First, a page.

This leaflet was first distributed on 2 November 2019 at a Melbourne rally to protest the Turkish invasion of northern Syria.

Abandoned by the United States, the Rojava Revolution in northern Syria is being crushed. On the one side, there is the tyrant Erdogan and his genocidal Turkish nationalism. On the other side there is the butcher Assad with his Arab chauvinism. The balance of military forces is vastly unequal and, if any of the social achievements of Rojava survive, it will only be because Assad sees Erdogan as a greater long term threat.

The defeat of the Rojava Revolution is not the end, though. The Kurds have been defeated many times, and betrayed by putative allies just as often, but have always risen again. So it is vital to learn the correct lessons. What were the successes of the Rojava Revolution? Why are the Kurds suddenly confronted by two vastly better armed enemies? And what should be done in future?

The Achievements

The Rojava Revolution achieved much in northern Syria. The most obvious is the defeat of Daesh and the fall of its so-called “Caliphate”. The YPG-YPJ’s heroic defence of Kobanê and the subsequent drive to the east and south rid the world of a truly horrific barbarism. While Daesh’s “Caliphate” was an impossibility, it produced vast quantities of blood in the attempt to create one.

More important than the military victories, though, were the civil achievements of democratic confederalism. The improvement in the status of women in northern Syria will echo through the generations. Even if patriarchal religion forces women back into servitude, the memory of their freedom under democratic confederalism will live on and fire a burning hatred for their new oppressors. And the experience of local democracy, of different ethnic groups getting along in peace and equality, will only sharpen people’s detestation of the cruelty and oppression of the butcher Assad. The Rojava Revolution will live on in the hearts of the people who saw the benefits.

The Road to the Impasse

The Kurds are the largest nation on Earth without a State of their own. Instead, Kurdistan is divided between four other States, each of which subjects its Kurdish minority to national oppression. The struggle for Kurdish national liberation has been going on since the collapse of the Ottoman Empire and the imperialist carve-up of West Asia.

If the Kurds haven’t yet achieved their liberation, it’s not for the want of trying. They have risen in Syria, Iraq, Turkey and Iran many times. Each time they faced the same fundamental problem – they were outnumbered and economically marginalised in the country where they revolted. Their allies have always deserted them when it was convenient and exposed them to bloody retribution. It is famously said that the Kurds have “no friend but the mountains”. Unfortunately, while the mountains may assist Kurdish fighters to survive, they cannot help the Kurds to victory.

Abdullah Öcalan, the primary leader of the Kurdish struggle in recent decades, has had some important insights and developed new ideas. Borrowing heavily from US Anarchist Murray Bookchin (1921-2006), he rejects the State as a vehicle for national liberation and advocates bottom-up democracy, which he calls “democratic confederalism”. He also insists on equality for women, saying all bodies should have two co-chairs, one male and one female.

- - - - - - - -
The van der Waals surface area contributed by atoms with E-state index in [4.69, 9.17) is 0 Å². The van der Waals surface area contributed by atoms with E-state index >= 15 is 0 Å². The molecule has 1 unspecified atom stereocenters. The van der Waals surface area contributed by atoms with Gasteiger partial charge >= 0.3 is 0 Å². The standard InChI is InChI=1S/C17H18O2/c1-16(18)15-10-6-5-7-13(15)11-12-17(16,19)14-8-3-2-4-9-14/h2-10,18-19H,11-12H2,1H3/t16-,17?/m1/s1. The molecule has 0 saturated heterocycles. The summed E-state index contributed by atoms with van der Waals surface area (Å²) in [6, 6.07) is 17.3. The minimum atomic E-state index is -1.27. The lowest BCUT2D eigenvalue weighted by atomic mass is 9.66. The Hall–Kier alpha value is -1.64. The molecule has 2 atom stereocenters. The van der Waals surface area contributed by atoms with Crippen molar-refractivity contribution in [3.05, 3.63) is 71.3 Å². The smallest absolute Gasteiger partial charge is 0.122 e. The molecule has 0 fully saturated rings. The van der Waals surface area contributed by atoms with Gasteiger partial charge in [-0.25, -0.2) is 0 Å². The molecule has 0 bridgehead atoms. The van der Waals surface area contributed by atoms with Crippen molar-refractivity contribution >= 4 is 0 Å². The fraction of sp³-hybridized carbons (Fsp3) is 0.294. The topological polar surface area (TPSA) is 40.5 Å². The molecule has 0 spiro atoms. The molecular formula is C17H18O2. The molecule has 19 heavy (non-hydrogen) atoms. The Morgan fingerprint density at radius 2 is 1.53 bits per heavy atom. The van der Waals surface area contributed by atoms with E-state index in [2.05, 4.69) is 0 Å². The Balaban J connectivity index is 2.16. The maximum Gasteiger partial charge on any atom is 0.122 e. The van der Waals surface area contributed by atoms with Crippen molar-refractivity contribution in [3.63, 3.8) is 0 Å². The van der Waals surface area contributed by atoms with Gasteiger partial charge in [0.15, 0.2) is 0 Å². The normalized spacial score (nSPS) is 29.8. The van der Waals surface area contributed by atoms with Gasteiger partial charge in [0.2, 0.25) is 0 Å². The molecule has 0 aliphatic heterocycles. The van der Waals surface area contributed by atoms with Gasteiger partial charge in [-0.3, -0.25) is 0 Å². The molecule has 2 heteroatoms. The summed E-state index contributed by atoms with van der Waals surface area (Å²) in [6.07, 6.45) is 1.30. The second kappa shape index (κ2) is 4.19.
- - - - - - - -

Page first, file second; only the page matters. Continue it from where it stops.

Democratic confederalism has been an important advance in northern Syria, allowing equality for Kurds and for a range of ethnic and social minorities, as well as those Arabs willing to work within its structures. Democratic confederalism also contributed to the establishment of the Syrian Democratic Forces (SDF), which absorbed the YPG-YPJ. It has not, though, been sufficient to counter the political isolation of the Kurds and their suppression by militarily superior forces.

To counter that isolation, the Peoples Democratic Union (PYD) chose to ally with the United States. The Melbourne Anarchist Communist Group opposed this decision from the beginning (Victory to the Rojava Revolution! 25 October 2014), warning that democratic confederalism and US imperialism were incompatible. We called for the PYD to break its alliance with the US and throw in its lot with the workers and oppressed masses of West Asia instead (Drop the Charges Against Jamie Williams! 6 August 2015). And, in the wake of the USAF bombing of Raqqa, we said in The Anvil (Sep-Oct 2017):

The MACG recognises the right of groups struggling for national liberation to acquire arms from wherever they are to be had and to be judged on what they do with them. However, the collaboration of the SDF with the USAF, and allowing US special forces to be embedded within them, is politically disastrous and must be condemned as a betrayal and a strategic blunder of the first order.

The alliance with the US prevented the Kurds from allying with the oppressed masses of Syria, Iraq, Iran and, most crucially, Turkey. When the United States betrayed them, as everybody surely knew they would, the Kurds were left where they are today – with no friend but the mountains.

Where Now?

We have no military advice to give the SDF. They will make the best of the choices they face. It is clear, though, that little or nothing of the democratic confederal bodies will be left standing. The struggle must move to a new phase. The question of the hour is what that phase should be.

The Melbourne Anarchist Communist Group firmly believes that the only road forward is class struggle. Öcalan, when he took up Bookchin’s great insights, also took up his most profound mistake – the rejection of class struggle. The workplace is the source of the capitalists’ power and also their Achilles’ heel. And it is also the means by which the Kurds can find better friends than the United States or whatever regional power might be pleased to use them as expendable pawns.